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"In this year terrible portents appeared in Northumbria, and miserably afflicted the inhabitants: these were exceptional flashes of lightning and fiery dragons were seen flying in the air."

Anglo-Saxon Chronicle (Year 793)


Introduction | Editorial | Contents | Contributors



'The Worship of Technology'
James I. McNelis III,
Associate Professor
Wilmington College, OH

May, 2001. Links updated January, 2009.

The Worship of Technology

For I dipt into the future, far as human eye could see,
Saw the vision of the world, and all the wonder that would be;
Saw the heavens fill with commerce, Argosies of magic sails,
Pilots of the purple twilight, dropping down with costly bales;
Heard the heavens fill with shouting, and there rain'd a ghastly dew,
From the nations' airy navies grappling in the central blue.

-- Alfred, Lord Tennyson, 'Locksley Hall,' 1842

The Worship of Technology is a concept more easily associated with our own times than with the end of the first millenium. Moderns tend to think of religiously oriented cultures as analogous to those modern Islamic states which view technology with a mix of contempt and fear, insofar as it is perceived as an unstoppable incursion of western and secular values, as well as the inevitable threat to absolutist monarchy. Anglo-Saxon England did not share these reasons for fearing technology, nor the modern westerners' reasons for fetishizing it; nonetheless, technology was something both admirable and terrifying to them in a variety of ways.

Viewers of the film "Gladiator" may have come away from it with a newfound respect for the technological achievements of the Romans, which went far beyond retractable stadium roofs and arena trap-doors with elevators. Medieval technology, preserving and augmenting the innovations of the ancients, was similarly more advanced than popular modern stereotypes of the period tend to assume (the recent Nova broadcast on the resurrection of the medieval trebuchet provided a vivid case in point).

The most obvious technology of fear to Anglo-Saxons, and the one most easily introduced under this collection's title, is the dragon on the prow of a Viking raider. While the Chronicles attest to the pesky problem of UFOs in past centuries as well as our own (dragons seem primarily to have been perceived as lights in the night sky, rather than as winged reptiles in daylight), it was instead the identified aquatic object--a dragon ship in the water--that brought the fear of God and of the end of days most forcibly to the Anglo-Saxon people, as in the 'Sermon of the Wolf' by Wulfstan (Melissa Bernstein's Electronic Sermo Lupi ad Anglos provides a firstrate online introduction).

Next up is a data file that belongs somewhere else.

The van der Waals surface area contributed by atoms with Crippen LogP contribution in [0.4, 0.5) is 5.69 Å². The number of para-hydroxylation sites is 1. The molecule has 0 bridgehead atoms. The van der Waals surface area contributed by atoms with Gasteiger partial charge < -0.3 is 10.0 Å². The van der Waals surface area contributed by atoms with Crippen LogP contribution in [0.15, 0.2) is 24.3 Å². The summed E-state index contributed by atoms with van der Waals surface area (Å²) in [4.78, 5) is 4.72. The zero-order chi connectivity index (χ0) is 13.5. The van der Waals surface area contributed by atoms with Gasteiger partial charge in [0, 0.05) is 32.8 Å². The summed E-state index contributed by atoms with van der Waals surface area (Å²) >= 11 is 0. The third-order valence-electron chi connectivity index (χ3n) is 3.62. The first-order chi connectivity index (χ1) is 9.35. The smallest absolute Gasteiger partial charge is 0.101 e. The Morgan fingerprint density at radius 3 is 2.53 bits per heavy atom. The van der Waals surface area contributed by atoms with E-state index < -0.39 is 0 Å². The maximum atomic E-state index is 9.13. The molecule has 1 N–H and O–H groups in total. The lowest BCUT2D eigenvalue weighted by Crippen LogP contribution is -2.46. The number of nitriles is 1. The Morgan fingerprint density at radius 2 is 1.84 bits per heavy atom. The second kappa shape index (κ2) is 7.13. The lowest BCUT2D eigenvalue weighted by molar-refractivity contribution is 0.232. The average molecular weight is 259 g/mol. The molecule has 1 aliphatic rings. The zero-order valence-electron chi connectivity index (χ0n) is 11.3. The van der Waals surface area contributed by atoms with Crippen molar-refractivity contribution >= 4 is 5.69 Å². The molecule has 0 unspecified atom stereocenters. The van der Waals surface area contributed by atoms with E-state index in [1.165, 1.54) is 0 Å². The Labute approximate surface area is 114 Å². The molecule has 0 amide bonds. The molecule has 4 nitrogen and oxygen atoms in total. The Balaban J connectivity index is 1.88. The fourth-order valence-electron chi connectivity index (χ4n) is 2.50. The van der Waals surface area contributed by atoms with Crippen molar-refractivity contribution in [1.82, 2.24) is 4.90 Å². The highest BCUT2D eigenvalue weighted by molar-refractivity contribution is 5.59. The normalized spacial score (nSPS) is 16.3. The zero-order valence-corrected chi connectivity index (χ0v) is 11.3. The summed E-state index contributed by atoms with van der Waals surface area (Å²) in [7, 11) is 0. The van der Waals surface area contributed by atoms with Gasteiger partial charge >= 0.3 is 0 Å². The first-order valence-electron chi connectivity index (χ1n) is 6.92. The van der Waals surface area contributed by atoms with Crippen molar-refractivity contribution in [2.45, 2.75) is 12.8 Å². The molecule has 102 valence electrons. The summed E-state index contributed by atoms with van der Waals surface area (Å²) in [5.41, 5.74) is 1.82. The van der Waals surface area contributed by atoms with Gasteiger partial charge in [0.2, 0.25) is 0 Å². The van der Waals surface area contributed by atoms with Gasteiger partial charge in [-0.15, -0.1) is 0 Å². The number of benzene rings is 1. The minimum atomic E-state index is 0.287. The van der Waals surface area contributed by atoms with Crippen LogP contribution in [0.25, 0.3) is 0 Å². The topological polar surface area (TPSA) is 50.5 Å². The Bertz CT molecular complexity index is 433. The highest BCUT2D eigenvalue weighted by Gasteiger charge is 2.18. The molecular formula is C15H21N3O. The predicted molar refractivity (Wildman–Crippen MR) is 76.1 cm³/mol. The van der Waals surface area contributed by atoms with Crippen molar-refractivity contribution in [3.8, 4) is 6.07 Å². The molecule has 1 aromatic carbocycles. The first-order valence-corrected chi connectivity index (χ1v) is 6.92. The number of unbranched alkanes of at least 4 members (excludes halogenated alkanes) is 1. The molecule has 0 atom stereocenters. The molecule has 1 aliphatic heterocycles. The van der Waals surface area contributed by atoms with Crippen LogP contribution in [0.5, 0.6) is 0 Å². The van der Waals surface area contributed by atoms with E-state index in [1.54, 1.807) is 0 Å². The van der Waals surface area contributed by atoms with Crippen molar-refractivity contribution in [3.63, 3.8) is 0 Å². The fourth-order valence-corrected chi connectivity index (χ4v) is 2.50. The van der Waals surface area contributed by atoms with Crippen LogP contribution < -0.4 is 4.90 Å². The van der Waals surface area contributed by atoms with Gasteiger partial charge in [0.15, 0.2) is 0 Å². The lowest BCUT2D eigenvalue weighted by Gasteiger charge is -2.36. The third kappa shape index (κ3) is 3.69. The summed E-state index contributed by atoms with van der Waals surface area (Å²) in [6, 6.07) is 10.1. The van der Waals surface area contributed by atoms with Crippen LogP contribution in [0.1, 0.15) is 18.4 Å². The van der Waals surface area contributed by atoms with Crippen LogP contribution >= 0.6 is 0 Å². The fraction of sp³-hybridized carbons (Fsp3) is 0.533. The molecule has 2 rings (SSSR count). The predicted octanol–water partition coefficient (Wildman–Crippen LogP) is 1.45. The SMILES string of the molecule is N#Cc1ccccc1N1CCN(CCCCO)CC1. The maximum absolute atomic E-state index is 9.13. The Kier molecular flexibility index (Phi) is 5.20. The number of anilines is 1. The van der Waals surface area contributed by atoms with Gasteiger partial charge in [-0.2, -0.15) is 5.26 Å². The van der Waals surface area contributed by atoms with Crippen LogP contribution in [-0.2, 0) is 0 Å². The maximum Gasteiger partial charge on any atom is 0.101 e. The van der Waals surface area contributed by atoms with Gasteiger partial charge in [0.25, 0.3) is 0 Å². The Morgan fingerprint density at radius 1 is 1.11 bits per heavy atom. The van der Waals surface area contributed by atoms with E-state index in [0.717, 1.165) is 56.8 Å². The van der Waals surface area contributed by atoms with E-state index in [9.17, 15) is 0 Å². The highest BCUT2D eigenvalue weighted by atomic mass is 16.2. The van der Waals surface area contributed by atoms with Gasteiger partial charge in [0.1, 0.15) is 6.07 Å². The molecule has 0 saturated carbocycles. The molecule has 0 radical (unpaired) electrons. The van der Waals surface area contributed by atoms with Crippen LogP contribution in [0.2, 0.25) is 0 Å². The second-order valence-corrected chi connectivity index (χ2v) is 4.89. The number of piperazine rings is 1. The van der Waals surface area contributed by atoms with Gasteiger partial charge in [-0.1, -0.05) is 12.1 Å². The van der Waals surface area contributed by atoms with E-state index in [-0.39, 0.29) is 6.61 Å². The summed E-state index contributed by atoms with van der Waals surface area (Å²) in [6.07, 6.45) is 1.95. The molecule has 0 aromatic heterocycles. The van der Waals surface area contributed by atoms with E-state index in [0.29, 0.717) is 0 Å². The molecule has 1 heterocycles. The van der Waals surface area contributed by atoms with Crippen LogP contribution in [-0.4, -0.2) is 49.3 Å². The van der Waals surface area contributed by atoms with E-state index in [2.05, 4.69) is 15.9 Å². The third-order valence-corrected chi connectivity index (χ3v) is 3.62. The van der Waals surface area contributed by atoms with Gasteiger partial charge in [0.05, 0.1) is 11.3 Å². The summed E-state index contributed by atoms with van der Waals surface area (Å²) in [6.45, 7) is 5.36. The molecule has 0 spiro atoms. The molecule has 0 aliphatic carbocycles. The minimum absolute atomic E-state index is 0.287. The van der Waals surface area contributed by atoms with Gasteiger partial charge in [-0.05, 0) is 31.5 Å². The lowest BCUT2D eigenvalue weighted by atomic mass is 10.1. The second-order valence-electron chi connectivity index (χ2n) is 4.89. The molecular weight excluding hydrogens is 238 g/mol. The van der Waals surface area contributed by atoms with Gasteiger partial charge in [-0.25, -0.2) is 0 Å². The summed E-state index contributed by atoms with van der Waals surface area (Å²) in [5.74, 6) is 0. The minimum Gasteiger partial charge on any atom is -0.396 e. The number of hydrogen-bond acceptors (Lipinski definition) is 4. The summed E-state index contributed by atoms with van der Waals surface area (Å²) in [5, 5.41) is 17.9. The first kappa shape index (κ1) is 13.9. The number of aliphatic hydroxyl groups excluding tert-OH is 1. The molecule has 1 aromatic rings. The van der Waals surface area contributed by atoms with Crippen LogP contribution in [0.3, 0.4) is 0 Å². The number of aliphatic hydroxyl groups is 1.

It is worth remembering just how deadly the Viking's ship design was. Optimized for coastal raiding, the form of the ship--with a draft of as little as two feet, apart from the steerboard--allowed not only the rapid landing necessary to achieve surprise and a local superiority of force, but--even more important--enabled a quick and prudently timed push-off for departure before the force equation tilted against the daytrippers as the alarm spread. The ornamentation of Irish church doors with the skins of Norsemen unlucky enough to miss the last bus home attested to the necessity of this form of rapid transit; one of the constants of warfare from medieval times to our own is that mercenary actions are highly imprudent if the exit avenues are not readily available. The ability to attack a hostile coast in some less predictable location than an established seaport is critical for success, a phenomenon demonstrated in the last century's use of the Mulberry artificial harbors to invade Normandy, and in MacArthur's tour-de-force landing at the almost completely inhospitable Incheon site in Korea.

The means of defense against such raids in Anglo-Saxon times seem to have been limited to coastguard watchers, like the brave loner who greets Beowulf. Such a system had allowed a strong Celtic resistance to Caesar's first landing centuries before (and, in Japan in the late 19th century, the rapid assembly of over 100,000 samurai to confront Dewey's ironclad --impotent though they were to interfere with it). Unfortunately the logistics of overland travel in Anglo-Saxon England meant that even a sharp-eyed spotter would have effectively no chance of summoning decisive numbers before the high-speed raiders had come and gone. The American Civil War battlefield maxim of "getting there firstest with the mostest" was already well understood by the Vikings, and used to their advantage.